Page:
So this is the bilobed flap. This is the top part. This is the bottom part. So we're going to try to sort of like move it this way. And this is a 4-0 Biosyn. So this would be the primary defect, secondary defect, and tertiary defect. So in this case, the tertiary defect is going to be closed with advancement. So this tissue, which used to be here, is going to come and reconstruct this, and this issue, which used to be here, is going to take care of part of this. And then we'll use the rhomboid flap for this part here. So are you going to have to use cartilage to support the...? No because the cartilage was intact, and when I actually mobilized it, it was okay. Okay. Knife, please. And so there is some redundancy of the tissue that you need here. So I'm just going to trim some of the flap that you do not need anymore. And I'm going to thin this up too because you don't want it to be too thick. And then take the nylon please, the 4-0. So in a bilobed flap, what you do is take these two flaps, and kind of rotate them both down, and you use it in instances when we are talking of like a really big defect there, like this was. Can I get another 4-0 nylon, please? C13. I'll take another one. So this is the bilobed flap, but as we can see, that's not going to be enough. And then the other one's rhom- Rhomboid flap is what I'm gonna have to do. So what does that mean, like why? It's just shaped like a rhombus. Okay. Yeah, that's what I figured, but I just… I need to go back to geometry. I hear that. Yeah. But the advantage of using this over a skin graft type of that, that would have been like a postage stamp forever. And it would be like a depressed, sort of an area. If that - if it healed well too, right? Could it have healed well technically with a flap? Or not a flap, a? t may or may not have, or… I don't know. Depending on her skin condition… So how do you take it from here without it distorting like the lip? You'll see. I'll take the lidocaine again, please. Or, actually, let's put one more right here.


So this flap, I'm going to raise it as a rhomboid flap, and it's going to rotate like this, into the defect.

So this is going to rotate like that.

So in this flap, this is going to rotate superiorly and medially to kind of obliterate that, and then this will advance together to close. So I'll take the Biosyn again. We're closing the secondary defect of this rhombus flap. And this is going to come in this way to close it. And I probably will just pin this flap a little bit also, But conservatively. I'll take the Biosyn again. With this stitch I'm actually going to go down and try to get some deeper tissue as well. And the purpose is to kind of like help create a little bit of a depression here. And I'll take the nylon again, please. What kind of dressing do you want? Just, I think antibiotic cream and maybe a gauze and some paper tape. She's allergic. Oh, yeah. She's allergic. To? Triple A. And tape, actually. Bacitracin cream? How about Bactroban - mupirocin? Yeah, we should have that one. So this is approximating one flap to the other to close this defect completely. So sometimes you need more than one local flap to kind of like completely obliterate the defect. I'll take the knife, please, Carter. Again, a little bit of a redundancy there, which I'm going to conservatively remove. A little bit of a dog ear here. I'm going to excise as well. No tension at all on any of these lines that I'm closing. Do you think you're going to need the nasal trumpet to start working? I don't think so. I think it looks open to me. I'll take a wet sponge, please. So there were two different flaps. There was a bilobed flap, which was taken from here, and moved down to close this part, and rhomboid flap taken from down here to close this part of it. She has that thing in her eye. Yeah, we need BSS. Hey Jess, could we get some BSS, please? Yes. Can you give me another 4-0 Monosof? Some bruising around the periorbital area here, that's to be expected. You could use ice on this area? Yeah. So it doesn't swell up too much. I'll take that ointment, please. But first actually, if you can give me BSS. BSS.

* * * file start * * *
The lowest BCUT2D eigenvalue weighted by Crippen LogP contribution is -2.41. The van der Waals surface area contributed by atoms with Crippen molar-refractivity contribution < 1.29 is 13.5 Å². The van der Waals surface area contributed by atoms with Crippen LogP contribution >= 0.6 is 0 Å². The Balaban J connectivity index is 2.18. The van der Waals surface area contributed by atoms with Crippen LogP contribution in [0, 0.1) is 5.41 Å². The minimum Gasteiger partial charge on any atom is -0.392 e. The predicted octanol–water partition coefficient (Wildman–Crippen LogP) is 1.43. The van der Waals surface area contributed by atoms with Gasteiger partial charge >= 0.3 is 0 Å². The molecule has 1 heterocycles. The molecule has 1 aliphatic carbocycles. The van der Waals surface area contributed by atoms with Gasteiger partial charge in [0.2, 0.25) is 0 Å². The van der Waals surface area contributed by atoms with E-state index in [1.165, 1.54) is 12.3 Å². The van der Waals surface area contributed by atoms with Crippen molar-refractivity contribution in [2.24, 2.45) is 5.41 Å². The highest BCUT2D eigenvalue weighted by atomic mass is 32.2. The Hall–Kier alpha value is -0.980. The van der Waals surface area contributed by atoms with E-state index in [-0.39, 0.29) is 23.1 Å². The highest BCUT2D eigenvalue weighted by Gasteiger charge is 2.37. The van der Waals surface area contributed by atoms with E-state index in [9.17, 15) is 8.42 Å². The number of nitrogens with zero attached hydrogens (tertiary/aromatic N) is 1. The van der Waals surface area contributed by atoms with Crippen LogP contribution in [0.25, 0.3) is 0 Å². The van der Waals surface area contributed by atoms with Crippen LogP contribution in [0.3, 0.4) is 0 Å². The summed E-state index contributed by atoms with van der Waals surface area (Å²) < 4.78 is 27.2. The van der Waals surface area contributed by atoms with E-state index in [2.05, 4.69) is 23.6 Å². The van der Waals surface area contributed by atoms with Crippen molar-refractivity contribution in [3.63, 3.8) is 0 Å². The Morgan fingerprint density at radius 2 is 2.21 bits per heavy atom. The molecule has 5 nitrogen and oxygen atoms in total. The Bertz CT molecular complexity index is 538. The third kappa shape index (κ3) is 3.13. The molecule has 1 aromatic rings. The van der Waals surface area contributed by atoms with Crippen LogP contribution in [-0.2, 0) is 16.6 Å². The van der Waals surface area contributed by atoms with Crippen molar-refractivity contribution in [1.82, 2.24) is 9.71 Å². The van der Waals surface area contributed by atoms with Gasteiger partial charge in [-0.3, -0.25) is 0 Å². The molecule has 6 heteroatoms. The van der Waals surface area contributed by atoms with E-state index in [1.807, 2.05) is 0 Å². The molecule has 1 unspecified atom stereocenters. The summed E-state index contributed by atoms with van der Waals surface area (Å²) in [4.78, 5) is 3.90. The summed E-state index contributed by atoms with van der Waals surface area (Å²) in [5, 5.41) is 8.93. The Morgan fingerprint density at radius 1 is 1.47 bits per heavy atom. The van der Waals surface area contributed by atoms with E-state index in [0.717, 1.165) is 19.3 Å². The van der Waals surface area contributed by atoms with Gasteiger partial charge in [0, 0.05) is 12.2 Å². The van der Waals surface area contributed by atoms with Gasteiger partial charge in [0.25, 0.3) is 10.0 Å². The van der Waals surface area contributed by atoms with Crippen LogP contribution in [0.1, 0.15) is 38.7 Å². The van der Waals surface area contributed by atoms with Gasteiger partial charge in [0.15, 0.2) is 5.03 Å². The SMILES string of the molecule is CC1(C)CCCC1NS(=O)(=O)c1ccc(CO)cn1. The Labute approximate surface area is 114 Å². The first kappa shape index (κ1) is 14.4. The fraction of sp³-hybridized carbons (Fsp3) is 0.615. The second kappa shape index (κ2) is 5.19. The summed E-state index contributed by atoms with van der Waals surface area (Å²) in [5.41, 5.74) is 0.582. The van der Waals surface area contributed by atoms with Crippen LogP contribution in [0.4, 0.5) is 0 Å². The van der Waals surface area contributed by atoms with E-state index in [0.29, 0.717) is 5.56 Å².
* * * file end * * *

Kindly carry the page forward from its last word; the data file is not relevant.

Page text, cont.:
For postoperative course, at 1-week post-op visit, the incisions were clean, dry, and intact, both flaps were viable, and there was no evidence of any seroma, infection, or cellulitis. The sutures were intact, and the contour of the nose was good. All sutures were removed at this visit. At 4-weeks post-op, the incisions were all healed, both flaps were viable, there was no evidence of dehiscence, infection, or cellulitis, the contour of the nose was very good, and the patient was very pleased with the outcome.